This String Quartet Performed for 2300 House Plants Because That’s What Our World Is Now

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If you’re a performer of any kind, then you know that one of the best things in the world is a captive audience. People are tough – they whisper, they shift, they crinkle their programs, they have to go to the bathroom…

Plants, though, are completely quiet and attentive for an entire performance, no matter how long it goes on.

A fact this string quartet surely appreciated after they put on a performance for an audience of 2300 house plants. They performed UceLi Quartet’s rendition of Giacomo Puccini’s Cristantemi (Chrysanthemum) at the Gran Teatre del Liceu in Barcelona.

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The pictures are as bizarre as they are beautiful.

The theater hasn’t held any performances since March, so artist Eugenio Ampudia was able to implement his idea for a Concert pel Bioce (Concert for the Biocene), inspired by how his thoughts about nature have been impacted by the pandemic.

The plants were afterward gifted to the frontline workers at the Hospital Clinic of Barcelona.

Image Credit: YouTube

The artist spoke with the Associated Press about his inspiration for the idea:

“I heard many more birds singing, and the plants in my garden and outside growing faster. A

nd, without a doubt, I thought that maybe I could now relate in a much more intimate way with people and nature.”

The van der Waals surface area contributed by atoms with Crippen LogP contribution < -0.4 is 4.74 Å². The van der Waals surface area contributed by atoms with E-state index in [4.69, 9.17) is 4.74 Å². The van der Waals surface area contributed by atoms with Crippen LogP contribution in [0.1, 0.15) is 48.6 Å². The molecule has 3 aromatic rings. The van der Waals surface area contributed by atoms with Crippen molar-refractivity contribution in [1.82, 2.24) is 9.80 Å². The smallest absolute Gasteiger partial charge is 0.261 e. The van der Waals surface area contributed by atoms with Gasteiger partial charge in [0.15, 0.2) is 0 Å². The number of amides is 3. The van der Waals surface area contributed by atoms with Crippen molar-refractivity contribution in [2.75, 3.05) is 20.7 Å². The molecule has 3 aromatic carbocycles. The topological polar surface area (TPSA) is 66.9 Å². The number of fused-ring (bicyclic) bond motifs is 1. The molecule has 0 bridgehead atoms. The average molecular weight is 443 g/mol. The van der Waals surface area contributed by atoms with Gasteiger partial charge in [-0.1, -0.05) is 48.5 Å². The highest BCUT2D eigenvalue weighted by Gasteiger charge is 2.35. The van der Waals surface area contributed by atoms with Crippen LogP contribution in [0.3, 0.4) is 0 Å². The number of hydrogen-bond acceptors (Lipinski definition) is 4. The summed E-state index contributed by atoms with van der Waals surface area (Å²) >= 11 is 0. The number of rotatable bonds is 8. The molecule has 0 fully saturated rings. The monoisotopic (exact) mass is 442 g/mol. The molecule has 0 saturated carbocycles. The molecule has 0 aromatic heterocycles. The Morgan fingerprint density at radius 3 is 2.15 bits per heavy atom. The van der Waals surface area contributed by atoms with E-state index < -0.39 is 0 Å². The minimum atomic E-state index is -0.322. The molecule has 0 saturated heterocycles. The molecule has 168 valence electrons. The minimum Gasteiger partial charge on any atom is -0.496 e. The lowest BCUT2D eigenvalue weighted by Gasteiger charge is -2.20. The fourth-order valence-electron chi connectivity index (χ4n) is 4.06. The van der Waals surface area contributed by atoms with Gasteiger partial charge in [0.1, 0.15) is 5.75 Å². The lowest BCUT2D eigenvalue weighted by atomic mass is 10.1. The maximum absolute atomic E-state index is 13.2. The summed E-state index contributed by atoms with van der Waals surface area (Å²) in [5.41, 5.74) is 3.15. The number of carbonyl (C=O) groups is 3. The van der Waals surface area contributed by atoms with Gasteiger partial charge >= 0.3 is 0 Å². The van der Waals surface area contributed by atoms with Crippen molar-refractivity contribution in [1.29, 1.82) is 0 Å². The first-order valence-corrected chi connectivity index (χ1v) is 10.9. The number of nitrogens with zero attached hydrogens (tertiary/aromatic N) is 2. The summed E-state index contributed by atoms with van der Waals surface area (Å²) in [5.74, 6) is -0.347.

The performance can now be viewed online, and even though you might be tempted to laugh at the audience of greenery, the fact is that there’s evidence that plants enjoy music quite a lot.

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In 1962, botanist T.C. Singh believed his plants benefitted from a growth spurt after hearing classical music, and the idea has been explored by countless children in science fairs ever since.

The type of music does seem to matter, as subsequent papers have claimed rock music like Zeppelin and Hendrix actually causes plants to wilt, and there are whole Soundcloud videos dedicated to music for plants.

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A 2014 study tried to establish how and why plants might benefit from certain types of music, positing that waves of varying intensities could impact cell growth – plants like lettuce, spinach, cotton, and rice grew between 5 and 20% more while in the presence of music.

Word is out on how the plants that enjoyed this performance reacted, but we all liked it, and I’m sure the hospital workers are happy to have their days brightened by fresh greenery.

There’s something otherworldly about seeing these plants in the seats where humans once sat (and will hopefully one day sit again).